To manufacture these “uncomfortable ghosts” Michael was inspired by a previous project, which had involved the artist re-opening his grandfathers’ import-export business in Brooklyn’s Atlantic Avenue to offer free shipping to Iraqi families and import date products. “The deal that I signed, which was bad business but good art, ended up travelling the same path as Iraqi refugees being turned away from all the borders.” Early on in the project Michael discovered that, although many date products bought in the US originated in Iraq, almost all were canned in Syria and labelled in Lebanon, to avoid first sanctions on the country’s produce then expensive security scans. “All of a sudden these packages were telling a story of provenance where the actual object couldn’t declare where it was from,” adds Michael, “so the objects themselves were like victims of xenophobia.”
Seeing the product’s beautiful packaging as “the detritus of the fragments of cultural visibility”, Michael set about recreating some of the database’s 7000 artefacts from cardboard packets, cans and Arabic-English free newspapers – the latter becoming particularly poignant as the project evolved over time. “In 2007 when the project began, all of those stories were about the execution of Saddam Hussein, George W. Bush, the war and occupation and then 2013, all of those newspaper stories were all about Syria and then in 2014 it was what was happening in the north of Iraq with Isis. There’s a legibility that Arabic speakers and readers can pick up on and trace in the work.”
The invitation to submit a proposal to the Fourth Plinth project perfectly coincided with Michael’s research into the lamassu after it was destroyed by Isis in 2015. On discovering the original sculpture, which had sat proud at Nineveh’s Nergal Gate, was the same proportion as the plinth, it seemed an obvious choice for Trafalgar Square. “The Fourth Plinth was made in the early 1840s to accommodate a statue of King William, that was never made because the city couldn’t afford it,” explains Michael. “So you have a sculpture that disappears into the ether. Then eight years later in Nineveh, you have a British archeologist discovering a sculpture that disappeared – the lamassu. I like those magical and poetic intersections.” But unlike its Iraqi counterpart, Michael’s lamassu has been made from 10,500 empty Iraqi date syrup cans with colourful printed lithography labels, all covered by a protective lacquer – a necessary shield for the British weather.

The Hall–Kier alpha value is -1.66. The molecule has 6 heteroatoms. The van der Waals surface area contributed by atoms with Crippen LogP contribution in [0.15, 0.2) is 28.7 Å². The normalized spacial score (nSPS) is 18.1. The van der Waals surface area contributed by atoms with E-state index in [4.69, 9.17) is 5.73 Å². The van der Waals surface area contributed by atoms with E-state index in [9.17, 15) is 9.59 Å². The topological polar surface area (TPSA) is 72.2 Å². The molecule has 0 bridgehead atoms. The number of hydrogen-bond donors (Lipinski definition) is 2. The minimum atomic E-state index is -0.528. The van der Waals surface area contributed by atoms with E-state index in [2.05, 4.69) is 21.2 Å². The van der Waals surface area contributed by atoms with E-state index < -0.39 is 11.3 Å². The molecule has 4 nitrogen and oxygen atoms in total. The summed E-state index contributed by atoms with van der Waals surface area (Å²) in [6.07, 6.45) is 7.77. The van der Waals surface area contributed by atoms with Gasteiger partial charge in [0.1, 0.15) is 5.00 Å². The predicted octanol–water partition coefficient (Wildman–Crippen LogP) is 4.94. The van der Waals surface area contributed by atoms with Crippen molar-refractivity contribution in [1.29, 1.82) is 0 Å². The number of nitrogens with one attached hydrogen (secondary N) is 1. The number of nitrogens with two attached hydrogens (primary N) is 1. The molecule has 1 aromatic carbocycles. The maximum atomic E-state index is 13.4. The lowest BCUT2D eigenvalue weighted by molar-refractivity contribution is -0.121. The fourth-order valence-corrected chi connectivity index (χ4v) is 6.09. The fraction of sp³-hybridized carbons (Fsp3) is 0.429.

Like earlier sculptures from The Invisible Enemy Should Not Exist project, Michael intends the lamassu’s location in Trafalgar Square to be thought-provoking and uncomfortable. Sat facing Southeast, longing for its return to Nineveh, the winged creature also stares squarely at the Foreign Office and Parliament where the decision was taken to participate in the invasion of Iraq.
Also present in the work is Britain’s history of colonialism and its own ‘looting’ of archaeological finds from across the globe. “It’s a critique that needs to be alive. But I also don’t know that there’s a simple act as return, that suddenly heals everything,” says Michael. The Iraqi artefacts housed in the British Museum, for example, are now safe whereas their Iraqi counterparts are not. “It doesn’t excuse anything, but suddenly [one could see] them not as stolen artefacts, but as refugees,” says Michael. “It’s something that I can’t hear without wincing a little bit, but it’s real. I want the work to be about all those complications. It would be wonderful if the Lamasu that I build can one day go back to Iraq.”